The recent news agenda has been dominated by stories concerning cuts in fire authority budgets and the effect that they will potentially have on jobs, services and local communities.
Last Saturday, demonstrators took to the streets in Lincolnshire to protest against proposed cuts to the Fire Service and urge members of the public to take part in a consultation process that’s currently ongoing.
Lincolnshire County Council has to find annual savings of £90 million by 2018-2019 meaning that Lincolnshire Fire & Rescue has to save £1.3 million for 2015-2016 – a significant reduction in its budget that will result in cuts to the number of front line firefighter jobs, the number of firefighters who respond to incidents and service cover at night.
Organised by the Fire Brigades Union ( FBU ), the demonstration was backed by a new campaign group, ‘Defend Our Fire Services’, which has been set up to ‘defend firefighter jobs and fire services in the county’. The group is calling on Lincolnshire County Council to ‘demand’ more money from central Government to fund the fire service.
Spokesperson Elaine Smith said: “There have already been reductions and there are going to be further reductions. I attended a consultation just before Christmas about the changes and all the options amounted to a reduction in service provision by having less firefighters on the front line and a slower response time when attending an incident. The people of Lincolnshire should not have to tolerate another emergency service that cannot function effectively due to staff cuts and inadequate funding.”
Dan Taylor, brigade secretary of the FBU in Lincolnshire, explained: “These proposals will impact on every single community in the county. They are dangerous and will devastate fire services for years to come. Reducing crews on fire engines, lowering officer numbers and increasing response times within an ever-growing city such as Lincoln is dangerous for the public.”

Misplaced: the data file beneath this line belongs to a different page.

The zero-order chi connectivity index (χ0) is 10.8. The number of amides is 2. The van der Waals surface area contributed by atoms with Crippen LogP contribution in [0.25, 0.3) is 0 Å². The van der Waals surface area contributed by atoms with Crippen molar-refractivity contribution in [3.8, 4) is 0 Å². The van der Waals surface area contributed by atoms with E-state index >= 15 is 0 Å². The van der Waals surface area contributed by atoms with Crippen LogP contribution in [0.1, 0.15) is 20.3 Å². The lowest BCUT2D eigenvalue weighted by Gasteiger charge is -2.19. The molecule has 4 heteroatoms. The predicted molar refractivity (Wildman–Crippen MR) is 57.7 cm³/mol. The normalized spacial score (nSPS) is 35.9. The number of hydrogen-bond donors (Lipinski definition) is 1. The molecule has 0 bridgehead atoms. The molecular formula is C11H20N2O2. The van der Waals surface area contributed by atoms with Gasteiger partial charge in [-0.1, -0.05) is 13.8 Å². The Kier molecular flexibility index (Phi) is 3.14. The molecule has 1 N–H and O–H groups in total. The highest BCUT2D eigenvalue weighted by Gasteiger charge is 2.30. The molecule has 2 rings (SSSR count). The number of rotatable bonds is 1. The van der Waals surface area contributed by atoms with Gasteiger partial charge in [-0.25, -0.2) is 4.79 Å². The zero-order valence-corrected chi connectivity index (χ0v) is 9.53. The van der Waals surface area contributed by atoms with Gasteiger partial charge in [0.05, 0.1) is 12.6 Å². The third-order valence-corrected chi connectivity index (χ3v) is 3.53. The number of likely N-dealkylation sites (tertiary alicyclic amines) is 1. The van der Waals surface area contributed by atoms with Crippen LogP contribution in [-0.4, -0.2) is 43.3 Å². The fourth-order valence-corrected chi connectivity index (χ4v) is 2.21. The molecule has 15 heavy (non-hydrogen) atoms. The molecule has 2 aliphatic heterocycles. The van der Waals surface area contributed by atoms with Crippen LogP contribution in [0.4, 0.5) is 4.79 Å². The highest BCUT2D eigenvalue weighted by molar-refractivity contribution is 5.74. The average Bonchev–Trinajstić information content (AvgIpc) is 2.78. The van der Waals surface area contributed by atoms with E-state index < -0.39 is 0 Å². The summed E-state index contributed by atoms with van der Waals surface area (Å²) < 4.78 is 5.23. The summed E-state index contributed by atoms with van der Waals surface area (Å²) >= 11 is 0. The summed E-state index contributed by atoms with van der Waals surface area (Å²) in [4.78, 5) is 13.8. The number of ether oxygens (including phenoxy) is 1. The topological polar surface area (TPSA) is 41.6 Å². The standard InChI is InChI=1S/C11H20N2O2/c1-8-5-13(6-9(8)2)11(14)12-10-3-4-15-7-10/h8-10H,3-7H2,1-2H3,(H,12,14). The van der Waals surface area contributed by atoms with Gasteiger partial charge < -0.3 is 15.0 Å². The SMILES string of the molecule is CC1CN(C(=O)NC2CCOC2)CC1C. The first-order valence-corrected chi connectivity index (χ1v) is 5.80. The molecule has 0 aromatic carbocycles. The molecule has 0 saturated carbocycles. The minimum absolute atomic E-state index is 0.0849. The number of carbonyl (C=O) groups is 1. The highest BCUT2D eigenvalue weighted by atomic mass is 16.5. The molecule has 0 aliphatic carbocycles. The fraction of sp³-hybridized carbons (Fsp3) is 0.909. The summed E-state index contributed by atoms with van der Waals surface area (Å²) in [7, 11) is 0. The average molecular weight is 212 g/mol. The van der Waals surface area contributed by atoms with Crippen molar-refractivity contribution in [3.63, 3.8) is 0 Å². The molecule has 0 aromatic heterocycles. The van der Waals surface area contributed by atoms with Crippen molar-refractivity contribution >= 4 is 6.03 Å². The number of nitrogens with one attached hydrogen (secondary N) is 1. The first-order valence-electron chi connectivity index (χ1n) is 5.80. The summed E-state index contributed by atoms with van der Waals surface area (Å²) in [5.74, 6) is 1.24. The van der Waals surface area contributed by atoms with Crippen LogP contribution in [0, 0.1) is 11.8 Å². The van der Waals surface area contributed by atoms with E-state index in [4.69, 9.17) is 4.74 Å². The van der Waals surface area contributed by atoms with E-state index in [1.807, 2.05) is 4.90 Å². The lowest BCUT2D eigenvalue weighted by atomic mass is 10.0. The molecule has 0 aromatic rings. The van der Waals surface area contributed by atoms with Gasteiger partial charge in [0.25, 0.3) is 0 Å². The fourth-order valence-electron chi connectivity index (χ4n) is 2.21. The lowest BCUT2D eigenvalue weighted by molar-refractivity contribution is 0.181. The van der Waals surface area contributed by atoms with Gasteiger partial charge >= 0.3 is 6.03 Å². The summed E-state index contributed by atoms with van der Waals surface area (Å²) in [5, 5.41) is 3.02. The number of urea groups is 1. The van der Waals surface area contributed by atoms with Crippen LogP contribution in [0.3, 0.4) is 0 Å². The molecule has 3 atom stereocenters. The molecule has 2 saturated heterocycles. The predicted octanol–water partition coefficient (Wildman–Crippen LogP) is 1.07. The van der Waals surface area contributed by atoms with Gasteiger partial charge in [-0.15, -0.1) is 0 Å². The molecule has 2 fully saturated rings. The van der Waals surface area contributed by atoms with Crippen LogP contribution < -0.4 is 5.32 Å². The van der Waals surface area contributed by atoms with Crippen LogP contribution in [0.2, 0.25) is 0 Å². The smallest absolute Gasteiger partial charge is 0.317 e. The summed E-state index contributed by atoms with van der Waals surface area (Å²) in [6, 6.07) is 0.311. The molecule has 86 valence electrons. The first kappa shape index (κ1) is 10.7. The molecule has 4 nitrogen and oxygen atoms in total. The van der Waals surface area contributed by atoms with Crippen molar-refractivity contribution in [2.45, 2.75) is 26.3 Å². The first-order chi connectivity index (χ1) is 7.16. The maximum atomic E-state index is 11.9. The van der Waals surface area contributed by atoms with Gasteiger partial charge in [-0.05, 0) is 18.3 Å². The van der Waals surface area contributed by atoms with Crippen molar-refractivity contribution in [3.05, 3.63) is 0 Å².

However, Dave Ramscar, chief fire officer for Lincolnshire Fire & Rescue, said: “We are confident that our proposals will have no significant impact on our ability to protect the public. The County Council has to find annual savings of £90 million and it’s only right the Fire Service plays its part. However, we will do this in a way that will minimise the impact on front line services.”
Implementation of cost-saving measures
In the neighbouring county, the Nottinghamshire Fire and Rescue Authority has called for a raise in council tax to cover a deficit of more than half a million pounds in its budget. It has proposed a raise in its Nottinghamshire County Council tax precept of 1.95%, which would cost a Band D household an extra £1.39 per annum.
Cost-saving measures (such as voluntary redundancies and the removal of pumps at two stations) have already been taken, but the Authority still faces a shortfall of £533,000 in 2015-2016 and expects the deficit to rise to £3 million in 2016-2017 and £5 million come 2017-2018.
Neil Timms (head of finance) said that Government funding “just gets more awful. There will be no respite and what happens in May will not change anything. Grant amounts drop alarmingly year on year.”
Phil Coates, the FBU‘s East Midlands region chairman, added: “The pressures on finances for the Fire Service are quite substantial. If 1.95% keeps the public safe and keeps the current levels of staff and equipment, I don’t believe any reasonable person would balk at that sum. The Fire Service rates very highly in people’s local priorities and the FBU is fully behind this proposal.”
Heading east to Staffordshire and the news is all about 30 jobs being lost at Staffordshire Fire and Rescue Service over the coming year as cuts of £1.5 million have to be made, with a further £4 million needing to be shaved in the years up to 2020. Full plans will be considered by the Staffordshire Fire Authority at a meeting on February 16 before going out to public consultation, but Chief Fire Officer Peter Dartford has said that a number of measures have already been identified and that there’s a need to “do things differently” and be innovative.
“Different doesn’t mean worse,” added Dartford. “Different means better and, as we go forward, we will be increasingly doing things differently but we will seek to deliver the same outcome. We realise change is challenging. Change does cause concern but there are two red lines we will not cross. We will not compromise the safety of our communities and we will not compromise the safety of our firefighters in anything that we do.”